That's because, for only the second time in the past 10 years, the opening weekend of spring break falls on Easter Sunday.
In other words, the Sunday when people are most likely to be sitting on a Florida beach will coincide with the Sunday when people are most likely to be sitting in church.
LifeWay Research, a Christian research center, conducted a national poll of 1,000 Protestant pastors and found that Easter is by far the highest attendance day for churches, followed by Christmas and Mother's Day. Not a huge surprise. By the way, Father's Day finished dead last, behind July the Fourth. This may or may not have something to do with the fact that Major League Baseball attendance skyrockets on Father's Day.
Anyway, since 2004, Easter has missed spring break four times. It's also fallen at the end of spring break four times, which still allows families to check out of the condo on Saturday morning, take a leisurely drive home, then unpack and get a good night's sleep before attending church on Easter morning.
But an Easter at the start of spring break forces people to make decisions, and I suspect that most folks will choose to load up the mini-van on Saturday morning and make haste down to Highway 30A.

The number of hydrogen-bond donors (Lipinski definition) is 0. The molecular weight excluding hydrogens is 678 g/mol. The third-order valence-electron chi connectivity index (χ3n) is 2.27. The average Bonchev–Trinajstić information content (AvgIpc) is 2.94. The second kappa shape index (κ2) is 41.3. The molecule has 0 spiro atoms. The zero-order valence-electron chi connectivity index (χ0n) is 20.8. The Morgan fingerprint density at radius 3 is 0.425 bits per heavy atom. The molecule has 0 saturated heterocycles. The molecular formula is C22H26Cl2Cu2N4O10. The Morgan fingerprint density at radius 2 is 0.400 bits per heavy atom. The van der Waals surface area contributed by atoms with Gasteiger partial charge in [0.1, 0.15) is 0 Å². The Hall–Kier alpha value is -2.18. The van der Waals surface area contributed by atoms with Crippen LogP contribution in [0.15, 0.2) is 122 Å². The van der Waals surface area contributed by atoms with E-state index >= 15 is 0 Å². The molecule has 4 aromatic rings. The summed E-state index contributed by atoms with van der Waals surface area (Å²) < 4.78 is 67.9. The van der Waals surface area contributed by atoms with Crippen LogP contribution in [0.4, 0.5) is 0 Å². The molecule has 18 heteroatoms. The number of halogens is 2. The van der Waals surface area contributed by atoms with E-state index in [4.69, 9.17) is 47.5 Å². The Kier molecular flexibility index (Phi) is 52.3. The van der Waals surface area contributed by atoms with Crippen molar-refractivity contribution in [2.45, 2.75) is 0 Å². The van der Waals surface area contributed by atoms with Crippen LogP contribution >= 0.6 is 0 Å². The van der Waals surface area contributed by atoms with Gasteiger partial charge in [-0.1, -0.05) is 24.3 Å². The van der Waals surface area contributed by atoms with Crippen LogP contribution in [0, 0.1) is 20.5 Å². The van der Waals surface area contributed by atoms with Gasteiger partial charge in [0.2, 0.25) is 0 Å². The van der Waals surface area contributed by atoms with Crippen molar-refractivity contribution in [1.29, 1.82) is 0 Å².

Who can blame them? People work hard and earn their vacations. And is there anywhere on Earth you can feel closer to God than at the edge of the ocean early in the morning?
The answer, at least for me, is no. Maybe it's the mountains for you. That doesn't mean I'll be standing at the edge of the ocean this Easter, the surf lapping at my toes, the fishing boats bobbing on the horizon, the presence of God all around.
No sir. I'll be sitting in church, then heading to the beach afterward. That's because I'm married to someone who has a greater appreciation than I do for tradition, community involvement and special music. I was going to add "legalism" to that list, but I'd better not. My four children were going to agree with me, but they'd better not.
Despite the fervor of our family, Easter attendance will likely dip a bit this year in Columbus, which will probably bother some pastors. In fact, a pastor in Rock Hill, S.C., sent a letter to his local school board requesting that the district stop routinely scheduling spring break during Easter.
I am not suggesting we lobby the Muscogee County School Board to avoid ever scheduling spring break during Easter.
God knows they're facing enough problems, though they seem to have forgotten that they need to hire a superintendent. In the case of spring scheduling, less government is fine. Sometimes the calendar just shakes out a certain way and you've got choices to make.
So have a happy Easter and a great spring break, whatever you decide to do.
Dimon Kendrick-Holmes, executive editor, email@example.com.